Why Subprime Lenders Are In Trouble
New analysis suggests that subprime lenders lowered their lending standards last year as they competed for business
As the subprime mortgage market goes into steep decline, threatening to drag the whole economy along with it, many people are wondering what could have gone so wrong so quickly. Until recently, after all, delinquency and foreclosure rates on subprime loans were reassuringly low.
The answer may lie in how the quality of these mortgages has changed over the years. While subprime is the term used for loans issued to people with poor credit, not all subprime loans are created equal. And the subprime loans that were originated in 2006 that are turning out to be shockingly weak.
Why 2006? What happened last year that caused credit quality to go into steep decline? Michael Youngblood, head of asset-backed securities research at Friedman, Billings, Ramsey Group (FBR) in Arlington, Va. has been poring over the data. He points out that there was a sudden but little-noticed shift in lenders' strategy that occurred at the end of 2005: Lenders went from competing for customers on price (by lowering rates) to competing for customers on easy terms (by lowering lending standards).
The change was little-noticed, says Youngblood, because the lenders actively denied it. "To my disappointment as a long-time analyst," says Youngblood, the major lenders insisted that they had not lowered their credit standards long after they had begun to do so. "I met with all of the public subprime lenders in early June…to a man they swore they had maintained 2005 origination volumes…without sacrificing credit quality. Like a dope, I sat there and didn't challenge them."
There's been a rush of bad news in recent weeks. On Feb. 8, HSBC Holdings (HBC) and New Century Financial (NEW) both reported troubles in their subprime portfolios (see BusinessWeek.com, 2/9/07, "Subprime Time Bomb"). Then on Feb. 21, NovaStar Financial (NFI) reported quarterly financial results that staggered analysts with the range of bad news, including the possibility that the company will have no taxable income through 2011 (see BusinessWeek.com, 2/22/07, "A Painful Hiss from the Subprime Balloon").
Lenders, many of them facing shareholder lawsuits, have been reluctant to answer questions about their lending standards. New Century, one of the biggest, declined a request from BusinessWeek for an interview on the topic.
Paying for 2004's Rate War
The root of the trouble actually stretches back to 2004. In a battle for market share, the subprime lenders began cutting rates. This rate war actually improved the
credit quality of their loan portfolio because the low rates attracted people with good credit scores who otherwise might have gotten loans from prime lenders, says Youngblood. In fact, he says, the average FICO score of subprime loans made in 2005 was the highest ever.
Trouble was, those low rates weren't very profitable, especially because the Federal Reserve was jacking up the lenders' cost of funds at the same time. Their interest-rate spread—the key to their profitability—shrank from nearly 6 percentage points in 2003 to just over 3 percentage points by the end of 2005. That wasn't enough.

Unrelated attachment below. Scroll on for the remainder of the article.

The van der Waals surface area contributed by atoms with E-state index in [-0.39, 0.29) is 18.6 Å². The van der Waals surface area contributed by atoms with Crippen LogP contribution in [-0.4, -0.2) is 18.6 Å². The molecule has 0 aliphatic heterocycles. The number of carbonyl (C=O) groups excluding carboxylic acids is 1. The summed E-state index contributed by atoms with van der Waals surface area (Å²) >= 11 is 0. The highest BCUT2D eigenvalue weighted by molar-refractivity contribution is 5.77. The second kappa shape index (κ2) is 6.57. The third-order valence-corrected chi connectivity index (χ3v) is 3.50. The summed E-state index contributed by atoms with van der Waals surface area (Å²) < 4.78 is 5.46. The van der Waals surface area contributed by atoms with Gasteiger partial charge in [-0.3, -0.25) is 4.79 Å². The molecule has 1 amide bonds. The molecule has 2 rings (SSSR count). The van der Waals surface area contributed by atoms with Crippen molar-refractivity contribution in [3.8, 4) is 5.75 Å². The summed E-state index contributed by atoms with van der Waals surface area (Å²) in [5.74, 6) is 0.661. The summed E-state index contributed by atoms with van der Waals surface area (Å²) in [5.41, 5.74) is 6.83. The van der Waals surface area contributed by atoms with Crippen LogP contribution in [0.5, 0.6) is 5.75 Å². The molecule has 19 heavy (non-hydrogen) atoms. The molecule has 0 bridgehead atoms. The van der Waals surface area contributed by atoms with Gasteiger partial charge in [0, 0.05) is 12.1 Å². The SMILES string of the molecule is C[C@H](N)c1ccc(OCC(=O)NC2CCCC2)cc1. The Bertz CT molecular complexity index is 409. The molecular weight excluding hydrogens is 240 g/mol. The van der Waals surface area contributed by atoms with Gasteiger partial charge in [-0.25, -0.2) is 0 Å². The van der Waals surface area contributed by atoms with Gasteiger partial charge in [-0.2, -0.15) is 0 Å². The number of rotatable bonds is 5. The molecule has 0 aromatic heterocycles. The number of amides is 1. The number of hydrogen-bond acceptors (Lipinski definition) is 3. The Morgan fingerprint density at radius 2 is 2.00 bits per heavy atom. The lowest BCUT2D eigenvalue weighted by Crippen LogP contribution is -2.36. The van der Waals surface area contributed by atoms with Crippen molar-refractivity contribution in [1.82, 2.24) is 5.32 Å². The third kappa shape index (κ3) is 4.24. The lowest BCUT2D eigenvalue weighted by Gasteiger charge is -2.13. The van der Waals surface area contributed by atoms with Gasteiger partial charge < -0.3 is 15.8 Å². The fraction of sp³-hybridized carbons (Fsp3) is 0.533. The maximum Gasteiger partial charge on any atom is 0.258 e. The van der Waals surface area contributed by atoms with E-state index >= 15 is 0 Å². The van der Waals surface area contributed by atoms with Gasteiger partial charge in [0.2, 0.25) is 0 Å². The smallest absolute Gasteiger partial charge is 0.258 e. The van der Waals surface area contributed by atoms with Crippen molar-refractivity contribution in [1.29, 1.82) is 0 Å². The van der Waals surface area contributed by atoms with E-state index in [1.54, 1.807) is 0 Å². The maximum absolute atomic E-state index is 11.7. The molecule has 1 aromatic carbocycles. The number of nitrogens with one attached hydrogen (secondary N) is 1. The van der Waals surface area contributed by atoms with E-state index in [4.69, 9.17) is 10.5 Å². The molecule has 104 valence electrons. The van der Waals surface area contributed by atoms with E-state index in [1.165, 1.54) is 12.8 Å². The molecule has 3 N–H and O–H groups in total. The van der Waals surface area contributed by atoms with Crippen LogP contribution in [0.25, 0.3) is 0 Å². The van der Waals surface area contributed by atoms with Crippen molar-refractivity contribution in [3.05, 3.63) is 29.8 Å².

To resuscitate profits, the subprime lenders started raising their lending rates. Naturally, though, that chased away customers. But Youngblood says the lenders weren't willing to shrink their volume of business, which would have required massive layoffs and probably would have caused a big hit to their stock price as investors reassessed their growth potential. To keep volumes up, says Youngblood, the lenders started making thousands of exceptions to their underwriting guidelines—so many that the published guidelines became the exception more than the rule. Says Youngblood: "The lack of overt changes in underwriting guidelines allowed the industry covertly to adjust its underwriting standards."
The higher rates improved profitability—but not for long. Soon, loans to people with weak credit started going bad at an alarming rate. And the buyers of the loans started exercising their right to sell the bad ones back to the lenders at face value. The true value of these delinquent or foreclosed loans was far less than face value, but the lenders were forced to swallow the difference.
"Game of Chicken"
At this stage, Youngblood says, subprime rates are high enough again that the industry can actually be profitable as long as lenders make prudent lending decisions and don't chase after volume. But the pool of foolish loans they made in 2006 will continue to haunt them for some time to come, he says.
Other industry analysts, while not agreeing with Youngblood on all points, also say that the 2006 debacle resulted from lenders' chasing volume by relaxing underwriting standards. "You had two choices: relax your standards or lose business," says Robert Lacoursiere, a Banc of America Securities (BAC) analyst. "It was a giant game of chicken."
Youngblood is disgusted by the whole thing: "Basically the Keystone Kops were making loans," he says. "Or, to change the metaphor: Every time they see a sword they want to throw themselves on it."
Coy is BusinessWeek 's Economics editor.Source: www.bloomberg.com